Apple cake. What can I say? It’s great.
This is very quickly becoming a classic in our household: Blue ribbon apple pie. So nice, so nice…
If you ever wondered how to cram as much butter in a cake per cubic centimeter, wonder no more.
This recipe is based on a cake presented by Michel Roux Jr. on the BBC show Food and Drink. I suppose Michel Roux was targeting the Brit’s soft spot for preserved fruits when he constructed the recipe. But for me, the more intriguing part of the recipe was the French bit: frangipane and shortcrust pastry.
It makes me very happy to stumble upon a cake recipe that is both stunning and simple to make. It is not that I do not enjoy a challenge—on the contrary—but the beauty of simplicity is something I can readily appreciate. My Mom found this recipe on Youtube: it is not unusual that there is something useful in the 300 hours of video that are uploaded every minute. When my Dad sent me the photos and the link, I was hooked: I do not remember the last time I was so thrilled by a recipe, so it did not take long for the first try.
It seems that Australia claims this recipe as its own; there, these small coconut dredged cakes are known as lamingtons. In Croatia, we have a similar cake—and when I say similar, I mean the same—and we call it čupavci. The Croatian version I know does not have a chocolatey centre, but the lamington version that I found does, so I decided to give it a go.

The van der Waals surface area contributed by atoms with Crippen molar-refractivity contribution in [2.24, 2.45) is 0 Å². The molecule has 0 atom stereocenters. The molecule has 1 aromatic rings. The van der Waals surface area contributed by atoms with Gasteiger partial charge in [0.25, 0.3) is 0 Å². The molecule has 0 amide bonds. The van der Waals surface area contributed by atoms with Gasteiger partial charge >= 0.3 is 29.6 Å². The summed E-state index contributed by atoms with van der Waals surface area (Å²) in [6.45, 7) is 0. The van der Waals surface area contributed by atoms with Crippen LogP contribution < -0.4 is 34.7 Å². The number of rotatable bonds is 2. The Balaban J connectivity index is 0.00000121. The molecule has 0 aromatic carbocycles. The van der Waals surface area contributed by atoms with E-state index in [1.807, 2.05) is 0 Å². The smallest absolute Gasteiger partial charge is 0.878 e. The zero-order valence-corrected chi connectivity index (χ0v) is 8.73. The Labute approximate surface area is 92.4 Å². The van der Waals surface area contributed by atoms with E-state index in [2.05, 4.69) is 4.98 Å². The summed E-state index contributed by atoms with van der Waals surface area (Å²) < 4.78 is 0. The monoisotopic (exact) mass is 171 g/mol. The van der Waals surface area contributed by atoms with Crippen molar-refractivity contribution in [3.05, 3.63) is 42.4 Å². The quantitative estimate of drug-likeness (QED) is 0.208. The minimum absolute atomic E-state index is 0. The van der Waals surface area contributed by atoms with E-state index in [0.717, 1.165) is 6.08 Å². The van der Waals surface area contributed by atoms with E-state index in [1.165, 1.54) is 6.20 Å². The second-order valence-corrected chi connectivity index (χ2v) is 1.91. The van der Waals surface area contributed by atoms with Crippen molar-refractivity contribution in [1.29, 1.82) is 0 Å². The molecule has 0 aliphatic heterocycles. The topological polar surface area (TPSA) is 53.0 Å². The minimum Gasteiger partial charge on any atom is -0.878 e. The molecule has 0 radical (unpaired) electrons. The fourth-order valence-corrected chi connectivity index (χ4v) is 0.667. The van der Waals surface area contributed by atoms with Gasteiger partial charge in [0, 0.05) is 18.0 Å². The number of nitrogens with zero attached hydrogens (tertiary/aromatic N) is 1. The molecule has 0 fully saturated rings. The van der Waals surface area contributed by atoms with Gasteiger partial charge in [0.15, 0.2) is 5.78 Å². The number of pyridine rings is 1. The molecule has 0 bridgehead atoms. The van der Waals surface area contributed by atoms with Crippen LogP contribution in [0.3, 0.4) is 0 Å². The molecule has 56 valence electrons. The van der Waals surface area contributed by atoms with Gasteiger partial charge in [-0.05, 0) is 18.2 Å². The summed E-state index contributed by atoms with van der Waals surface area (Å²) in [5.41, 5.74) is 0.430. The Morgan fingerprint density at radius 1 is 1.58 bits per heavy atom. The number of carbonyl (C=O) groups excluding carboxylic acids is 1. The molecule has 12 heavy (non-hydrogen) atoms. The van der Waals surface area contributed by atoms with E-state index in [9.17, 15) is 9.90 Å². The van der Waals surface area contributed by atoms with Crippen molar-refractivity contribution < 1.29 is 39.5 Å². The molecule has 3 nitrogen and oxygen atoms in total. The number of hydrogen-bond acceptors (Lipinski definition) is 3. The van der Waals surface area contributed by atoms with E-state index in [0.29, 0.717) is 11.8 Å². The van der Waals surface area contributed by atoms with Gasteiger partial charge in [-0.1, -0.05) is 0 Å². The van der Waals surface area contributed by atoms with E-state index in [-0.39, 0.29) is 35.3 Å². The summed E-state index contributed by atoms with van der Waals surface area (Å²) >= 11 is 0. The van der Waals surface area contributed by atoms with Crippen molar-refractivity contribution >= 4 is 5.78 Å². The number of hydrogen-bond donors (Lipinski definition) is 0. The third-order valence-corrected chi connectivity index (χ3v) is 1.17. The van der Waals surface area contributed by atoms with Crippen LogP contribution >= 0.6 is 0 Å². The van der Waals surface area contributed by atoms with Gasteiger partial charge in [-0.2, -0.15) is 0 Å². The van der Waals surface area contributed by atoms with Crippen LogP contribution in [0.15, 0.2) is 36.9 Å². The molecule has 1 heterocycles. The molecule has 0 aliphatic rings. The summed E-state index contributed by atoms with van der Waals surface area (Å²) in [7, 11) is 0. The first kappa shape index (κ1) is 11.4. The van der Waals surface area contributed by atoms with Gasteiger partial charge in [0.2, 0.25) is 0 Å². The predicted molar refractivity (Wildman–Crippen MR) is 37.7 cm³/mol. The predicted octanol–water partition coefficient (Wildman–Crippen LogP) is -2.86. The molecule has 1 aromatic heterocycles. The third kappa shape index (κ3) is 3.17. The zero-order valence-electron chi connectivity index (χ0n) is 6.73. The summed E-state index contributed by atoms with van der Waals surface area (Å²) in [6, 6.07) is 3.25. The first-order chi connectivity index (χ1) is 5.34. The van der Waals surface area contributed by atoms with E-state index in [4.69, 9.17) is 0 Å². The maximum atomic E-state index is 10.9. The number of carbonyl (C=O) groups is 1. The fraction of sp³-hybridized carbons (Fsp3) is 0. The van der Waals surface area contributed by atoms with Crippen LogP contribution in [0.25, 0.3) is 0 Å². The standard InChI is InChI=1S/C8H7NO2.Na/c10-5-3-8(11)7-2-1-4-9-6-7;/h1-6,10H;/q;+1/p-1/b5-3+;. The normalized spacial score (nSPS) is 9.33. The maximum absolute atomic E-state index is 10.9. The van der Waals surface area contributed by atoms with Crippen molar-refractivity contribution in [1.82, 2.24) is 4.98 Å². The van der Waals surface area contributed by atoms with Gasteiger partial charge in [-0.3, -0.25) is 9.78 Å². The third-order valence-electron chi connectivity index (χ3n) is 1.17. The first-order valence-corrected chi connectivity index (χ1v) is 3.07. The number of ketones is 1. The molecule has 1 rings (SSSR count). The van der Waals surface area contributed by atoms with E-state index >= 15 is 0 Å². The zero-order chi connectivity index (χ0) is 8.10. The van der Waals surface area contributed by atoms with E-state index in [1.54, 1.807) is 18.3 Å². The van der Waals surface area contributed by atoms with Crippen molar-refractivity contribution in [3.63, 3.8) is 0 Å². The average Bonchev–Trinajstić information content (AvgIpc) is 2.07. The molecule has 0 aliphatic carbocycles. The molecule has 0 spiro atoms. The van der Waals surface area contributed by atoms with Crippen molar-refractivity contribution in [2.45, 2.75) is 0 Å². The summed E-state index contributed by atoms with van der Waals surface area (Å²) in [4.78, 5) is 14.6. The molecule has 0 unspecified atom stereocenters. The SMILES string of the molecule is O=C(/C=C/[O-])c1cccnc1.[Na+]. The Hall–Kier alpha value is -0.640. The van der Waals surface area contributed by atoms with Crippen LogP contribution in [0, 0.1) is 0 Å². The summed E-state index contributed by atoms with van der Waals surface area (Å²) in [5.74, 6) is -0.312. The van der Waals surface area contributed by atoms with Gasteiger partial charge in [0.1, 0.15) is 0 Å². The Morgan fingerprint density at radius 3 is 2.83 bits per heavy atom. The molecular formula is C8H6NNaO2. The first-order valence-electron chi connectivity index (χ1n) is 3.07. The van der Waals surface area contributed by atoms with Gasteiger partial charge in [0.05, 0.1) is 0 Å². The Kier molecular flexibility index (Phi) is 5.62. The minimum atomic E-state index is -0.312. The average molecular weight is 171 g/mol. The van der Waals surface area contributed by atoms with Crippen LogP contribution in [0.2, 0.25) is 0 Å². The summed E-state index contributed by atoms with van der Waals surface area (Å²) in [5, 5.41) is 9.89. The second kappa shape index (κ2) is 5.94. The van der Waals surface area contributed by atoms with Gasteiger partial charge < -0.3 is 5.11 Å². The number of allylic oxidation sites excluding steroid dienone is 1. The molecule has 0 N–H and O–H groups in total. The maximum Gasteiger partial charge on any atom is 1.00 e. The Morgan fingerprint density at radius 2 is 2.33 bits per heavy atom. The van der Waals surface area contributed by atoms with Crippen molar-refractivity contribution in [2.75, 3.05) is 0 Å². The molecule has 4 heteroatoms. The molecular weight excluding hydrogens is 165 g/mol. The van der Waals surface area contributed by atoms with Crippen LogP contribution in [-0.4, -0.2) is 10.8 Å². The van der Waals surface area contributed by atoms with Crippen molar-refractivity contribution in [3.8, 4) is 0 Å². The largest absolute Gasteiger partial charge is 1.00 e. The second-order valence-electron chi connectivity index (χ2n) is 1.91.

While I was living in Croatia, this was my favourite cake ever. Period. And it is only now that I decided to make it. Perhaps it is a touch of nostalgia for my home country, perhaps coincidence. In any case, we now have a recipe for a really traditional and beloved cake.
I will now post a recipe for a cake I made, but without a picture. *ghasp*
And it is not because the cake is not pretty: simply, when I cut it up and packaged to take to work, I did not have the presence of mind to take some photos.
I am sure I will be making another iteration of it, as the boyfriend did not try it, and I am positive he would like it. So there will be a photo opportunity yet.
Blueberries are coming back in season. It’s now that time of the year when you don’t have to decide whether to buy 100 g of blueberries or your next meal; you can purchase both. As the summer gets closer, blueberries will not only become cheaper, they will be more flavourful as well. I cannot wait any more, so I have decided to try my hand at making the blueberry hand pies. Hand… get it? Oh, I crack myself up.
I had one of my bigger disasters when I first made this cake, about five years ago.
This cake. Oh, this cake. I cannot put it into words, so I will leave it to the author herself:
This cake is magnificent in its damp blackness. I can’t say that you can absolutely taste the stout in it, but there is certainly a resonant, ferrous tang which I happen to love. The best way of describing it is to say that it’s like gingerbread without the spices.